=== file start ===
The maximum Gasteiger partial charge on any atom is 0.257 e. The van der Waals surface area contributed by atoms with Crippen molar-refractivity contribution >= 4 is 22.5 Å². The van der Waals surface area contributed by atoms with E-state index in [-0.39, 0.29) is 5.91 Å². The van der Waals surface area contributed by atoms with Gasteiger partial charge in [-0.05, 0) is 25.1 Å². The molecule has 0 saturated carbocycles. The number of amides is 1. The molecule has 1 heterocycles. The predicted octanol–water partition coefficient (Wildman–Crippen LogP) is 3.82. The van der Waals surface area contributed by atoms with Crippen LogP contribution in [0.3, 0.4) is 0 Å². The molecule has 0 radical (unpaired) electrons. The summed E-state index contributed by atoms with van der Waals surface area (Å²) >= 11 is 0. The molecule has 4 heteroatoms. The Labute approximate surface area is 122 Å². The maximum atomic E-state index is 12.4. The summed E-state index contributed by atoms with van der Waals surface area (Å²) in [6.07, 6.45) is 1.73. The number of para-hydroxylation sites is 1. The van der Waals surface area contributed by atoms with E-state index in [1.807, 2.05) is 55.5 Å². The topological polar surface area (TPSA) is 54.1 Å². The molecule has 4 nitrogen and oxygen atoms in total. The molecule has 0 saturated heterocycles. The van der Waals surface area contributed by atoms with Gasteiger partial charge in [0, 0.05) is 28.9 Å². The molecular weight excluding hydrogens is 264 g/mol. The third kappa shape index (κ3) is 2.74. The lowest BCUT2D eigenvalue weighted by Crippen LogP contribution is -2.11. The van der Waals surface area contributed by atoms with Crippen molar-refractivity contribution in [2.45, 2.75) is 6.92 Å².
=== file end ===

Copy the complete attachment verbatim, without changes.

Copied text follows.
The maximum Gasteiger partial charge on any atom is 0.257 e. The van der Waals surface area contributed by atoms with Crippen molar-refractivity contribution >= 4 is 22.5 Å². The van der Waals surface area contributed by atoms with E-state index in [-0.39, 0.29) is 5.91 Å². The van der Waals surface area contributed by atoms with Gasteiger partial charge in [-0.05, 0) is 25.1 Å². The molecule has 0 saturated carbocycles. The number of amides is 1. The molecule has 1 heterocycles. The predicted octanol–water partition coefficient (Wildman–Crippen LogP) is 3.82. The van der Waals surface area contributed by atoms with Crippen LogP contribution in [0.3, 0.4) is 0 Å². The molecule has 0 radical (unpaired) electrons. The summed E-state index contributed by atoms with van der Waals surface area (Å²) >= 11 is 0. The molecule has 4 heteroatoms. The Labute approximate surface area is 122 Å². The maximum atomic E-state index is 12.4. The summed E-state index contributed by atoms with van der Waals surface area (Å²) in [6.07, 6.45) is 1.73. The number of para-hydroxylation sites is 1. The van der Waals surface area contributed by atoms with E-state index in [1.807, 2.05) is 55.5 Å². The topological polar surface area (TPSA) is 54.1 Å². The molecule has 4 nitrogen and oxygen atoms in total. The molecule has 0 saturated heterocycles. The van der Waals surface area contributed by atoms with Gasteiger partial charge in [0, 0.05) is 28.9 Å². The molecular weight excluding hydrogens is 264 g/mol. The third kappa shape index (κ3) is 2.74. The lowest BCUT2D eigenvalue weighted by Crippen LogP contribution is -2.11. The van der Waals surface area contributed by atoms with Crippen molar-refractivity contribution in [2.45, 2.75) is 6.92 Å².